Barbie scarves

I’ve been working on this novel for ten weeks and logged maybe 10,000 useable words. That’s being generous. I’m really trying, but at this rate there is no way I will finish the first draft by June. It’ll be more like December.

Maybe it will be a novella in June.

Barbie scarfWhen my sister and I learned how to knit as kids, we were all like, “we’re gonna knit a huge afghan!” then after a while, “We’re making scarves,” or “Mom, are these big enough to be potholders?”

Eventually we ended up with Barbie scarves. Ever since then, when a project dwindles into nothing, it’s a Barbie scarf.

Every time I think I’m going to have time to write, I get two words in and something comes up. Someone wants something. Somebody needs to get wiped.

I’m not just talking about real life thwarters. My characters all seem to be tangling up the yarn, adding rows, dropping stitches, sending the story in directions I didn’t intend for it to go. I know, I’m supposed to follow the story, not dictate it. But it’s been such slow going– sometimes it takes all day to write a couple hundred words. I don’t want to think I’ve wasted any of this time writing Barbie scarves!

Anyway, the plan for week 10 is to keep plugging away at the plot. Up until now I’d been spending a lot of time with the main character, but the focus is beginning to shift to the others, and two of them in particular are telling me they are not who I thought they were.

I made more 3×5 cards, one for each of them, outlining:

  • Her goal/desires/problem to solve
  • Cross purposes: How does achieving her goal put her at odds with other characters?
  • Obstacles: how can I impede her?
  • What seemingly bad things end up being beneficial?
  • What seemingly good things end up being a curse?
  • What does someone else have/do/get that she thinks she wants?

It’s in working through these goals and problems that the characters’ motives and personalities are becoming clearer. And they are completely different than who I thought they were or should be.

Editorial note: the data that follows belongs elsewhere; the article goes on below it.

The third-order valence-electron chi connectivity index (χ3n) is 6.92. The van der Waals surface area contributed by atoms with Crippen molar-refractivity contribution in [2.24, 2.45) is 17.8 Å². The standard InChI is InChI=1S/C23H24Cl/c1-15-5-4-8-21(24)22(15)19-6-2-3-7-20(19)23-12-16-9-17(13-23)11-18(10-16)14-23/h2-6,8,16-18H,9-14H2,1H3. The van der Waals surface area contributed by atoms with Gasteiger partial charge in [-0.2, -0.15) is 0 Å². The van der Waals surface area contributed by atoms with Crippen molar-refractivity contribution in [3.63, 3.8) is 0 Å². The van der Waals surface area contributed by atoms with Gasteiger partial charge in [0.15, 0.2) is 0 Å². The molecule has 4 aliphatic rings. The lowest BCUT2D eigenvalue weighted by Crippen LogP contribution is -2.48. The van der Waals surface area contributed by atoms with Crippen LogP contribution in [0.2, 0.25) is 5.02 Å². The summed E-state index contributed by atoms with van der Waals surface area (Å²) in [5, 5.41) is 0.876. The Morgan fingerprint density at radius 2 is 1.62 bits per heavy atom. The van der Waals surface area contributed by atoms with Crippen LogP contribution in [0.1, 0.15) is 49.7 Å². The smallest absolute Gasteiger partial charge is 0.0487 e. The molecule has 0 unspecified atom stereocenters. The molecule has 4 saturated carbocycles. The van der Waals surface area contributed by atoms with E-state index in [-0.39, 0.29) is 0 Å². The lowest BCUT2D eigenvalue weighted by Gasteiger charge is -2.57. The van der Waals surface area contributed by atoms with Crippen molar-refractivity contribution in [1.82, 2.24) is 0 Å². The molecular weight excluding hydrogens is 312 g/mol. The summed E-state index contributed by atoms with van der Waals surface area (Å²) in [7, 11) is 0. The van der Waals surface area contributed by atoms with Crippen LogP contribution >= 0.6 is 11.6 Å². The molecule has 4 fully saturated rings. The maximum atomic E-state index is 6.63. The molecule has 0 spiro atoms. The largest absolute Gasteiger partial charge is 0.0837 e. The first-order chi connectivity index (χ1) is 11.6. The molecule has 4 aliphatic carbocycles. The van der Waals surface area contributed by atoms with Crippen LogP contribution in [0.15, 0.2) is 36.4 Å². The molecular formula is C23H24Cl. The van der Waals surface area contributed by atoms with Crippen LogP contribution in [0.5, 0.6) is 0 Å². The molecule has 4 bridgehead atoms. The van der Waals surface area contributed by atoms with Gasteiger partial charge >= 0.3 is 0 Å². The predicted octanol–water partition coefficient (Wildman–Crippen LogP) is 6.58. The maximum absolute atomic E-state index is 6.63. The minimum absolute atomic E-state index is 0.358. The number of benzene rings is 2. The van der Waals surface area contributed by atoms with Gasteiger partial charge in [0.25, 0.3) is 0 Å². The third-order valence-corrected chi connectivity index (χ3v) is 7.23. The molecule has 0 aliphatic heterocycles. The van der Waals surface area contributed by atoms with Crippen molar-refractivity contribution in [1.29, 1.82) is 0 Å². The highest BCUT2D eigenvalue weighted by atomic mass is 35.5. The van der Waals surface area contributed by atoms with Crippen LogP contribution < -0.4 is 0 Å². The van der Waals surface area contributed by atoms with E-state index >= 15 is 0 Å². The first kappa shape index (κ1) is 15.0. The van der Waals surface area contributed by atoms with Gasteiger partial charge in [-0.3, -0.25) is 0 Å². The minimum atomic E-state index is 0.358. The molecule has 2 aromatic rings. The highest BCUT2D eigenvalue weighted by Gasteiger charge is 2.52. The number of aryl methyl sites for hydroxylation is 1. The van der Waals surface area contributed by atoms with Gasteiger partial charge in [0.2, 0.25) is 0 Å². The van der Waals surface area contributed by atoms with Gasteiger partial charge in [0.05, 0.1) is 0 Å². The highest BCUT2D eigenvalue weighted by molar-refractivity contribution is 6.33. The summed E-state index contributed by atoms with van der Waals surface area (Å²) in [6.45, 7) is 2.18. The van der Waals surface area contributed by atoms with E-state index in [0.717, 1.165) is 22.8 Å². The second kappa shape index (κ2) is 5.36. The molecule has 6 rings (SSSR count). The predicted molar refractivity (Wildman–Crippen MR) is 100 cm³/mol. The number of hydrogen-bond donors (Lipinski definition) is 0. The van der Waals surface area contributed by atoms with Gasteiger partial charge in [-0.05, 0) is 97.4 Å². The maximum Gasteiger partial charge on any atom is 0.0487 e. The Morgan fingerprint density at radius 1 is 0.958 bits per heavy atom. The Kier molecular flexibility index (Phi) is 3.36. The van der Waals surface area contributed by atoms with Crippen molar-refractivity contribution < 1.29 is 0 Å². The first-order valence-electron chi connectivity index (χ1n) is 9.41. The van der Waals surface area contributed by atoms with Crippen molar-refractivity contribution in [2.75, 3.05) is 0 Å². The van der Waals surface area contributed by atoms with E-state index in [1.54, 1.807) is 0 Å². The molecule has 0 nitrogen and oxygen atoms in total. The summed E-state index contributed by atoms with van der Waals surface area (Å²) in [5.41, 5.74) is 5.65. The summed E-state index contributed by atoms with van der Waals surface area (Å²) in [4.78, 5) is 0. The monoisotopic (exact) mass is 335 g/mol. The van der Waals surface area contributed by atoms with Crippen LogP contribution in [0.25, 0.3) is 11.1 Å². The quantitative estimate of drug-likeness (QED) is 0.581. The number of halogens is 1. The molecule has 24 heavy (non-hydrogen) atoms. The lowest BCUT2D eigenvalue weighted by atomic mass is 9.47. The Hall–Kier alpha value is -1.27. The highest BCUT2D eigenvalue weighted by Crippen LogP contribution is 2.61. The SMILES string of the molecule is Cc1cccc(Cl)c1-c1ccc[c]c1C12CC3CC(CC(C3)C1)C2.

A bit like life, I guess.

Does this happen to everyone? What do you do– follow the new trail, and let your characters tell it their way? Write all the scenes and publish a “choose your own adventure” novel? Or just go back to knitting?

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4 thoughts on “Barbie scarves”

  1. I usually set up the characters, but I always give them room to define themselves. More or less, they have goals and dreams. I’ll give a very broad archetype. From there, they’ll let me know how how to accomplish the goal.

    I always find just writing works. I’ve had times where I suddenly think of an awesome plot point earlier in the story, so I write as if it happened, and make a note to include it during revision. But it’s always harder to start running again after you’ve stopped to see where you’ve been.

    Keep it up! Don’t start knitting! Unless I get a scarf out of it. Would love a scarf during this endless winter.

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  2. I am notorious about getting caught up in where the story is headed, re-writing, re-thinking and so on, and it seemed that nothing was EVER done. I had all these great ideas and pretty much never finished anything.

    I received some very good advice not too long ago, from a multi-published, award winning novelist and poet. He said, “the first 2, maybe 3 drafts of your novel are nothing more than notes. It won’t be until the 4th draft that your “real” story takes off.”

    My first thought: that’s too frickin’ much work! I gotta re-write this thing maybe four times??? Then I thought again and it made perfectly good sense.

    So, my new writing strategy is just to get the story DOWN. Don’t try to pretty it up, or fix problems or even impose structure because until I see where this story lands, it’s nigh impossible to organize and structure it.

    Enjoy the freedom of creativity.

    Then the real work begins.

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